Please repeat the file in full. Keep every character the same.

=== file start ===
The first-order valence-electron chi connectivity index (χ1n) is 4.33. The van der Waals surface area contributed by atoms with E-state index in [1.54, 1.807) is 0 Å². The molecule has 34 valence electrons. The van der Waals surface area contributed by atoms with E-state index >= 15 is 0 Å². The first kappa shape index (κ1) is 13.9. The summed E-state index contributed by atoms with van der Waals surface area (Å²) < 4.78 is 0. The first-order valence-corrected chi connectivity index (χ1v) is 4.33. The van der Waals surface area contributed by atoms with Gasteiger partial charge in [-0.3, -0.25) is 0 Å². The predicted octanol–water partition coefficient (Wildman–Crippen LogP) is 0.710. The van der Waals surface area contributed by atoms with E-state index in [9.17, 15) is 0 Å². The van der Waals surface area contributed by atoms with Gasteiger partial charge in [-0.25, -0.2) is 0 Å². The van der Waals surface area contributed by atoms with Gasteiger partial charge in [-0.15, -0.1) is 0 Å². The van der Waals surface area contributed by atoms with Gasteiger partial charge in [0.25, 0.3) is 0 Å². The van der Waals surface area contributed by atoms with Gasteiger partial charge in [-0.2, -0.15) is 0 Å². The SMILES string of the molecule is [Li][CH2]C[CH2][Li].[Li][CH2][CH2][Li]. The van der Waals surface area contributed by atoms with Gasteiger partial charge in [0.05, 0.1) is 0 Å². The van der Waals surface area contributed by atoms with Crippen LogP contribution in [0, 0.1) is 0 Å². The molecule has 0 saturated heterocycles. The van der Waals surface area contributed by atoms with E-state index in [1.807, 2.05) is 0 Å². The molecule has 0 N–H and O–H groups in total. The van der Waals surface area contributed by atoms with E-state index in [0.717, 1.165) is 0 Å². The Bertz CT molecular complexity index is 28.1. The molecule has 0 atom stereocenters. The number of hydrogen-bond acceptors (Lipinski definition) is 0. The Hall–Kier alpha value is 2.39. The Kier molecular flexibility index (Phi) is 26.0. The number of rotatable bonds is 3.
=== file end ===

The first-order valence-electron chi connectivity index (χ1n) is 4.33. The van der Waals surface area contributed by atoms with E-state index in [1.54, 1.807) is 0 Å². The molecule has 34 valence electrons. The van der Waals surface area contributed by atoms with E-state index >= 15 is 0 Å². The first kappa shape index (κ1) is 13.9. The summed E-state index contributed by atoms with van der Waals surface area (Å²) < 4.78 is 0. The first-order valence-corrected chi connectivity index (χ1v) is 4.33. The van der Waals surface area contributed by atoms with Gasteiger partial charge in [-0.3, -0.25) is 0 Å². The predicted octanol–water partition coefficient (Wildman–Crippen LogP) is 0.710. The van der Waals surface area contributed by atoms with E-state index in [9.17, 15) is 0 Å². The van der Waals surface area contributed by atoms with Gasteiger partial charge in [-0.25, -0.2) is 0 Å². The van der Waals surface area contributed by atoms with Gasteiger partial charge in [-0.15, -0.1) is 0 Å². The van der Waals surface area contributed by atoms with Gasteiger partial charge in [0.25, 0.3) is 0 Å². The van der Waals surface area contributed by atoms with Gasteiger partial charge in [-0.2, -0.15) is 0 Å². The SMILES string of the molecule is [Li][CH2]C[CH2][Li].[Li][CH2][CH2][Li]. The van der Waals surface area contributed by atoms with Gasteiger partial charge in [0.05, 0.1) is 0 Å². The van der Waals surface area contributed by atoms with Crippen LogP contribution in [0, 0.1) is 0 Å². The molecule has 0 saturated heterocycles. The van der Waals surface area contributed by atoms with E-state index in [1.807, 2.05) is 0 Å². The molecule has 0 N–H and O–H groups in total. The van der Waals surface area contributed by atoms with E-state index in [0.717, 1.165) is 0 Å². The Bertz CT molecular complexity index is 28.1. The molecule has 0 atom stereocenters. The number of hydrogen-bond acceptors (Lipinski definition) is 0. The Hall–Kier alpha value is 2.39. The Kier molecular flexibility index (Phi) is 26.0. The number of rotatable bonds is 3.